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there's a different kind of danger and that is that you're going to be taken away and put in prison. or killed in the place were security services have absolutely no qualms about taking foreigners, like the italian student who was just killed in egypt, and killing you. you do, you're not in danger of bombs and sniping but it's quite spooky. i think probably the most spooked i've been in a long time in damascus, knowing that i was being bogged and followed and everything there was being read. it's very unnerving. >> a very clever part of the book, when she talks wer of takg $100 taxi ride from beirut to damascus, kind just to set it in the readers mind that it is pretty close and yet you cross the border and everything changes and it gets pretty dangerous pretty quickly. and yet it's right there in the center of everything. >> different kind of danger.
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>> it's amazing where christina talks all these people that are in the news. christian has basically ended every single one of them, and they have this wonderful personal touch. the way you describe things and also to put yourself in. and kim's genius, she's talking about boyfriends calling and she's like you know i would rather go to afghanistan. >> what was i thinking? >> you didn't mean that guy but how did he take that? >> i mean, that guy speak with dj name him, lasting? >> like we are still friends. [laughter] i mean, i got buy-in from evidence in the book. they knew what i was doing. i'm supposed to be the foil for america going into this country that it knew nothing about it i'm supposed to come off as naïve and arrogant, just like america does.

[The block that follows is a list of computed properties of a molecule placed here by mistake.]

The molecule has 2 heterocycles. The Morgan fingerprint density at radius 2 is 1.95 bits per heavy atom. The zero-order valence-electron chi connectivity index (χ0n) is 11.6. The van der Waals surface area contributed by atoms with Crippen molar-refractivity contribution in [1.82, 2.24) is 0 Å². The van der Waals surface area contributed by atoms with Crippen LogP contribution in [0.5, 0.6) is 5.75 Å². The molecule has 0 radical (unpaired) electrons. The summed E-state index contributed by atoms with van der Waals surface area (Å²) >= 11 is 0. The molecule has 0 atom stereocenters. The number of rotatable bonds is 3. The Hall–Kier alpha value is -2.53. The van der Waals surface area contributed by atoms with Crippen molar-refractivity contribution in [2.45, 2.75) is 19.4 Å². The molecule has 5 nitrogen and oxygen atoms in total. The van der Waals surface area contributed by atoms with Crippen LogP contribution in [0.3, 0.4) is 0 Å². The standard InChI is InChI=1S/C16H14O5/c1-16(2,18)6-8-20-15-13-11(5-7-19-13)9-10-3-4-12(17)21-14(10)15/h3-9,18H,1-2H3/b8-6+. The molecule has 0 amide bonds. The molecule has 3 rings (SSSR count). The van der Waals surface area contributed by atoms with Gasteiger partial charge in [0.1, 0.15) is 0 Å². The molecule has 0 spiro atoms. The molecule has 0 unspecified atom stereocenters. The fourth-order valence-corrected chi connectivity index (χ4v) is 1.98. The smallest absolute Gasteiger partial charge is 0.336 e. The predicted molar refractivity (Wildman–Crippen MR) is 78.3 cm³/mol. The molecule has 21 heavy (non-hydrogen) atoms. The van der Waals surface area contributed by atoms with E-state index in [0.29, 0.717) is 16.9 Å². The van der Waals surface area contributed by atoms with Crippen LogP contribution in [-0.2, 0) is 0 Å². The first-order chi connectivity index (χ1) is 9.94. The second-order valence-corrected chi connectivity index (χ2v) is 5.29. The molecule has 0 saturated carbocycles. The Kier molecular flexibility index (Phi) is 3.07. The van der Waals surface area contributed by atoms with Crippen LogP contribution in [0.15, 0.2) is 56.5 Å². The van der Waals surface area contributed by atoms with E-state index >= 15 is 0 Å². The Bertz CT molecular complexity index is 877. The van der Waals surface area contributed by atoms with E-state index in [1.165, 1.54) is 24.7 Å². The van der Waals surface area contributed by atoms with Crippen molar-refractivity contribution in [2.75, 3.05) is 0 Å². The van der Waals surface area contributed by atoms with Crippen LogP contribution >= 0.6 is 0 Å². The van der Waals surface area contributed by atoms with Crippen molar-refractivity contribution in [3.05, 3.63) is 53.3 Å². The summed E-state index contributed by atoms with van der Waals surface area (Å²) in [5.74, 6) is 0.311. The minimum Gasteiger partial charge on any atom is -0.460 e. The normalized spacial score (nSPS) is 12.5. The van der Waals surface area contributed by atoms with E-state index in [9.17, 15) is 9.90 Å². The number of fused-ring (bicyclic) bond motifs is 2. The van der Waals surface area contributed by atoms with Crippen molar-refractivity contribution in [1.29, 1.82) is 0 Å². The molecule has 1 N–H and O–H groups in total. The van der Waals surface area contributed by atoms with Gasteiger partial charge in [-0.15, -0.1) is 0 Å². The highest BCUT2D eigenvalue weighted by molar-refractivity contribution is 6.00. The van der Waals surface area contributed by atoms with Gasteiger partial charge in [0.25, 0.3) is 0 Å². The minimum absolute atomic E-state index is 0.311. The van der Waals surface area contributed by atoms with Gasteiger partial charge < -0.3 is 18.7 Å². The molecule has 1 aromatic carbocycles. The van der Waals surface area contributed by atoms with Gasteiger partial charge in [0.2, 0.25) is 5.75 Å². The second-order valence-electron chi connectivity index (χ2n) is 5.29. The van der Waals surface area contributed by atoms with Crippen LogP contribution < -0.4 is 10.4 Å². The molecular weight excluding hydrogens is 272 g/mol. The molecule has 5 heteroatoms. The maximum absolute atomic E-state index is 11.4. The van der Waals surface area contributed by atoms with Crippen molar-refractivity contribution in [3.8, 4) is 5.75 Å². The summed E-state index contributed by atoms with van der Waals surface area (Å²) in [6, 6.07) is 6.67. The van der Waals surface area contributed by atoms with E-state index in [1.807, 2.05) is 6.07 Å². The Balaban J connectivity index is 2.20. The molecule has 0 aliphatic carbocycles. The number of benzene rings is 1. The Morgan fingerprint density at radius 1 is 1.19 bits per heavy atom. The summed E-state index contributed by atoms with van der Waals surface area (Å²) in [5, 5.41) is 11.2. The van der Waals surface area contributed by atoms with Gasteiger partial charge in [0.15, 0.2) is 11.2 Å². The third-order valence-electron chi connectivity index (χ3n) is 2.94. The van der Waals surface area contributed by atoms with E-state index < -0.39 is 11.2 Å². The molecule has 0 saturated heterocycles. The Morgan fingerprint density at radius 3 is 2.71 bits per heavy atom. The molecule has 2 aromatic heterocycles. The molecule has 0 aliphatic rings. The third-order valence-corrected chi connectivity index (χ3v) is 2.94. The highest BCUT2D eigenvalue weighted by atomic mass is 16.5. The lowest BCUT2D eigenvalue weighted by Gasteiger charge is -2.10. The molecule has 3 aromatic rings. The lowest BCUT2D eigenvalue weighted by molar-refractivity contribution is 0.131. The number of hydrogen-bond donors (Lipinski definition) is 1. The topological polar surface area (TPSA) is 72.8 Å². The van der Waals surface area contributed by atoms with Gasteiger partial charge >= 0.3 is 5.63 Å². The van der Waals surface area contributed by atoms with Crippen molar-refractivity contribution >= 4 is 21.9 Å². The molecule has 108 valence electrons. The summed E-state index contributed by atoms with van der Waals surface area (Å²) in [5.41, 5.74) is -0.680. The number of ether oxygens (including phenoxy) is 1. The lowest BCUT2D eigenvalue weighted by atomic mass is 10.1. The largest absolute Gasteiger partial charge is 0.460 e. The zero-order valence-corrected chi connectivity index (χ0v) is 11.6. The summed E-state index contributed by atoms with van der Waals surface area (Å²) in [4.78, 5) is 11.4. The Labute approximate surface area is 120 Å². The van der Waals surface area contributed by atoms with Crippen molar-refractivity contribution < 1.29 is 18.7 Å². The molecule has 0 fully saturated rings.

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unit, farouk is supposed to be afghanistan come in in the beginning but at a certain point gets a sense i'm going to leave so it's going to get as much money as he can, you know? who could blame him? >> we have time for one more question. >> kim, you brought up just as heller before. there's a scene in catch-22 when the pilots are talking and one themselves up want to have a long life. the other one asks why. the other one answer to what else is there? i imagined the three of you know full well what else is there. for this review for that, for the risk or for frankly the apathy of your readers or your editors, have you ever thought about stopping? have you ever thought about know, this isn't worth that? there something else to do? or no, you kept going? >> i mean, i stopped. i might go back. i could see going back and if you like everyday i make the
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choice to stay here and it's a difficult choice to me because i miss being in afghanistan. i miss being in pakistan. i miss living in the middle of the story and having conversations at nine that are about the future of countries. and feeling like you're actually seeing a country changed and watching a democracy get built. i miss that feeling. but i decided to see if i could live a normal. as normal as any journalist, and i'm a metro reporter now in new york, you know? that's what i do. we will see how long that lasts but for right now it's working. >> i think the wars don't end. one of the i could in my book is we don't know how to end wars anymore. i wish afghanistan could in socket can go there on holiday with my son. i wish the other places i cover would end. you asked if i ever saw the stopping. when i had my son in 99, i did think i was going to stop doing